Default arguments for functions in Rust using macros

macro macro_rules! expr

Unlike Python and several other programming languages, Rust does not allow setting default values to function parameters. Luckily with a little bit of macro-writing we can imitate it.

Here is the whole example

examples/default-arguments/src/main.rs

fn prompt(text: &str, count: u8) {
    println!("prompt '{}' {} times", text, count);
}

macro_rules! prompt {
    ($text: expr, $count: expr) => {
        prompt($text, $count);
    };

    ($text: expr) => {
        prompt($text, 5);
    };
}

fn main() {
    prompt("What is your secret?", 3);

    prompt!("Still with me?", 4);
    prompt!("What is the default?");
}

When we run this we get the following output:

prompt 'What is your secret?' 3 times
prompt 'Still with me?' 4 times
prompt 'What is the default?' 5 times

Explanation

fn prompt(text: &str, count: u8) {
    println!("prompt '{}' {} times", text, count);
}

We have a function that accepts two parameters. A text and a number. If really implemented it I'd have ask the user with the prompt up to count times to answer the question, but we are not here for that.

We would like to have a default value for the count parameter, but Rust does not have that feature.

Use of the function

In the main function above you can see how can we use the function:

prompt("What is your secret?", 3);

Use of the macro

You can also see that we can use the prompt! macro both with and without the 2nd argument.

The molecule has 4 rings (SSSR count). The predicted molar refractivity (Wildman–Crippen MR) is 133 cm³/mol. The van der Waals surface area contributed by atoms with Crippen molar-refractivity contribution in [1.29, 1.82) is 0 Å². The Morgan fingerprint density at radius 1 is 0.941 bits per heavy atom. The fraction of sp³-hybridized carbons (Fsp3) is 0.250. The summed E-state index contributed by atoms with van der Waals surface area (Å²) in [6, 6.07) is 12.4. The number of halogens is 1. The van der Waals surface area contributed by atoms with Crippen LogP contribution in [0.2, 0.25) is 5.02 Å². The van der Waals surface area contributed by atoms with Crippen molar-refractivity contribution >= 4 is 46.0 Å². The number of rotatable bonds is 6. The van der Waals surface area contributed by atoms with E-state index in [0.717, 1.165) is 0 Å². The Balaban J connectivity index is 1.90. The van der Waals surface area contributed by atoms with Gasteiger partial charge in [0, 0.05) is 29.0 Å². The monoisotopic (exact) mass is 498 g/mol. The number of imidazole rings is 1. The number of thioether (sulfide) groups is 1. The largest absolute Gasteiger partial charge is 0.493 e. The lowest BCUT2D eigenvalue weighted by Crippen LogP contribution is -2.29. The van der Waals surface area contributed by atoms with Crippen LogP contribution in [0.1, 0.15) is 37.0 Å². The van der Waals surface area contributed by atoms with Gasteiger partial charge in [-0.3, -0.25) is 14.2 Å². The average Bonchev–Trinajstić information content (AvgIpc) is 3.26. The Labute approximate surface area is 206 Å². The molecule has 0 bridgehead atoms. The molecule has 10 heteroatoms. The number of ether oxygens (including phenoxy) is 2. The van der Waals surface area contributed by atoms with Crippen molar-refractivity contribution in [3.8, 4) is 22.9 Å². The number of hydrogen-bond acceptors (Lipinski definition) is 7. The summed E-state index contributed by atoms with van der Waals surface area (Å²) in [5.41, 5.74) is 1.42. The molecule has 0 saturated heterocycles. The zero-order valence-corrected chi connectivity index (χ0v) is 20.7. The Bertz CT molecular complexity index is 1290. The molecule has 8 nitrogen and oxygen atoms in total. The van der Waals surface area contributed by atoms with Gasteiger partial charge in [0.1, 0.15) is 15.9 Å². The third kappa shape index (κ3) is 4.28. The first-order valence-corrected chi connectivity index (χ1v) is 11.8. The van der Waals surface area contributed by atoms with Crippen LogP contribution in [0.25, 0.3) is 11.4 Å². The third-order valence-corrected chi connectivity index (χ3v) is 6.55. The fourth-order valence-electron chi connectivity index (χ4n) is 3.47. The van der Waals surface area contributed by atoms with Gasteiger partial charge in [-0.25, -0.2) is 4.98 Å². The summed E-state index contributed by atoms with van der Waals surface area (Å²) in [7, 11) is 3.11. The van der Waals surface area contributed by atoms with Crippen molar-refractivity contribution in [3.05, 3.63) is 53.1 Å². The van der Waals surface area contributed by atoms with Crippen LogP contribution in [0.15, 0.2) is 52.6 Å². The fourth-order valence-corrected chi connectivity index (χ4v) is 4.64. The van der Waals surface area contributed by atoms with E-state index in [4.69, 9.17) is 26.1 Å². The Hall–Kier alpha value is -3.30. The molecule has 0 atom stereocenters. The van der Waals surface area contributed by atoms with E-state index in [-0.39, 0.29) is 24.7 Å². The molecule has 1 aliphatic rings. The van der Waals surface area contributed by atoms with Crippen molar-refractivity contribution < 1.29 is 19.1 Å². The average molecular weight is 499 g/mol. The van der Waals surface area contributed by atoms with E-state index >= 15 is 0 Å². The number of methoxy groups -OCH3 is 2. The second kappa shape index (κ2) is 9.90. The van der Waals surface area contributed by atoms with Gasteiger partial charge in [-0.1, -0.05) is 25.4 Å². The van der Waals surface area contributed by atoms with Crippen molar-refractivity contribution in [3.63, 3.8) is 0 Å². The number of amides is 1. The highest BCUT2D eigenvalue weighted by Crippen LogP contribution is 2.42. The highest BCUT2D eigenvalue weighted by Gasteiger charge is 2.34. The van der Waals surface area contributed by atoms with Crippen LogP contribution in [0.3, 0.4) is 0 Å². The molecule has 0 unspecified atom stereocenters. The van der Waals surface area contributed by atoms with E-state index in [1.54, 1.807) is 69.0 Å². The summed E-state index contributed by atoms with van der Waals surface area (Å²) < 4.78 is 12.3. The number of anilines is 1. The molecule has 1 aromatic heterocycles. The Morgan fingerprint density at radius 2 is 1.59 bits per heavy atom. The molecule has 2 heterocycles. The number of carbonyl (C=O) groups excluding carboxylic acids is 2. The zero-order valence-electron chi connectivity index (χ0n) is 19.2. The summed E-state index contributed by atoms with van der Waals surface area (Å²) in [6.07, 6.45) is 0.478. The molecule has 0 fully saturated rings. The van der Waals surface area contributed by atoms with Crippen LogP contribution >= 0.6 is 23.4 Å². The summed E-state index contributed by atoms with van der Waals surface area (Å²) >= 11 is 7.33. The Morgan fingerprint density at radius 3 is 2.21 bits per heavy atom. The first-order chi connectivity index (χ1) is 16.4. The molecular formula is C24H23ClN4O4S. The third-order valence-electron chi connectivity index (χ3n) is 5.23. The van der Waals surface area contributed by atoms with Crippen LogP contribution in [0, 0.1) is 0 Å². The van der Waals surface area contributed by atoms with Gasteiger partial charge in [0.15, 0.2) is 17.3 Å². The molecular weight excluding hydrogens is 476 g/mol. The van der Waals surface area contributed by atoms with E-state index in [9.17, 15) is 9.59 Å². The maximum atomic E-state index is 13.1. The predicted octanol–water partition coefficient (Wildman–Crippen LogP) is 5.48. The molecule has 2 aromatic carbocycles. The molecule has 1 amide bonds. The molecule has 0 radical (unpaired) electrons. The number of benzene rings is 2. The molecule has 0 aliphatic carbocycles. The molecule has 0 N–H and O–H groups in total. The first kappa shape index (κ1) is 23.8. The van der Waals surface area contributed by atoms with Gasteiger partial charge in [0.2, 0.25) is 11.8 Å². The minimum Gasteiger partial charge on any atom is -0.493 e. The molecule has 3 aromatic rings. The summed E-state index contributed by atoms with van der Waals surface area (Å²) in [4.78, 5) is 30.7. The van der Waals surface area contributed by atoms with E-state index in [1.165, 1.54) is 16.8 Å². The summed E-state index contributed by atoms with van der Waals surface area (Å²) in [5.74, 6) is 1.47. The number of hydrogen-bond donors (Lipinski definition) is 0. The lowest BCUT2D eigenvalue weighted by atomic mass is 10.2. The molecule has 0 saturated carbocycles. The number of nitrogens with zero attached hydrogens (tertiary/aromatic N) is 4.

prompt!("Still with me?", 4);
prompt!("What is the default?");

Write a macro

macro_rules! prompt {
    ($text: expr, $count: expr) => {
        prompt($text, $count);
    };

    ($text: expr) => {
        prompt($text, 5);
    };
}

The line macro_rules! prompt means that our new macro will be called prompt and we will be able to use it as prompt!. That exclamation mark at the end of the name indicates that this is a macro. This is also good, because this way we can use the same name as our function.

Inside the macro definition there are two rules.

The first rule expects 2 expressions that will be called $text and $count. We could really call them anything, but using the same names as are used in the function seemed to make sense. If the compiler encounters prompt! with two parameters, this rule will be matched and the macro will be replaced by a call to the prompt function passing the two parameters to it.

($text: expr, $count: expr) => {
    prompt($text, $count);
};

The second rule expects only one parameter we called $text and then replaces the macro with a call to the prompt function with the parameter we received and the number 5 which is now the default value of the count parameter.

($text: expr) => {
    prompt($text, 5);
};

Conclusion

Macros can be really simple and useful.

Author

Gabor Szabo (szabgab)

Gabor Szabo, the author of the Rust Maven web site maintains several Open source projects in Rust and while he still feels he has tons of new things to learn about Rust he already offers training courses in Rust and still teaches Python, Perl, git, GitHub, GitLab, CI, and testing.

Gabor Szabo